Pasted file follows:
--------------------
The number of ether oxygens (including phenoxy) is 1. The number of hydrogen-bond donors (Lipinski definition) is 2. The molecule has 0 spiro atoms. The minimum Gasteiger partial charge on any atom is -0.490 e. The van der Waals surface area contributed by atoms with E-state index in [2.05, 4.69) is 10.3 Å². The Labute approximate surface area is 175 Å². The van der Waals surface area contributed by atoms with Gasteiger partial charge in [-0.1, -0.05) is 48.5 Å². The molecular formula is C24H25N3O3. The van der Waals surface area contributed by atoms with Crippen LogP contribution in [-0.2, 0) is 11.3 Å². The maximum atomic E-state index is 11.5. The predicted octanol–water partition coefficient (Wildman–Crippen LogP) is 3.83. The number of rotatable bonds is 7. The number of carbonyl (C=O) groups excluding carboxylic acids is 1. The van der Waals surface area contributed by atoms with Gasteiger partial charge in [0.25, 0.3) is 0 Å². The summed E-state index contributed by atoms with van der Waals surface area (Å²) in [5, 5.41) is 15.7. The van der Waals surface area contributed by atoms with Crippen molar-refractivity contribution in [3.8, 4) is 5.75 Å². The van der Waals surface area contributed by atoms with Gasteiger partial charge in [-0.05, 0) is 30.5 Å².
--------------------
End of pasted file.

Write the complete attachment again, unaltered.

The number of ether oxygens (including phenoxy) is 1. The number of hydrogen-bond donors (Lipinski definition) is 2. The molecule has 0 spiro atoms. The minimum Gasteiger partial charge on any atom is -0.490 e. The van der Waals surface area contributed by atoms with E-state index in [2.05, 4.69) is 10.3 Å². The Labute approximate surface area is 175 Å². The van der Waals surface area contributed by atoms with Gasteiger partial charge in [-0.1, -0.05) is 48.5 Å². The molecular formula is C24H25N3O3. The van der Waals surface area contributed by atoms with Crippen LogP contribution in [-0.2, 0) is 11.3 Å². The maximum atomic E-state index is 11.5. The predicted octanol–water partition coefficient (Wildman–Crippen LogP) is 3.83. The number of rotatable bonds is 7. The number of carbonyl (C=O) groups excluding carboxylic acids is 1. The van der Waals surface area contributed by atoms with Gasteiger partial charge in [0.25, 0.3) is 0 Å². The summed E-state index contributed by atoms with van der Waals surface area (Å²) in [5, 5.41) is 15.7. The van der Waals surface area contributed by atoms with Crippen molar-refractivity contribution in [3.8, 4) is 5.75 Å². The van der Waals surface area contributed by atoms with Gasteiger partial charge in [-0.05, 0) is 30.5 Å².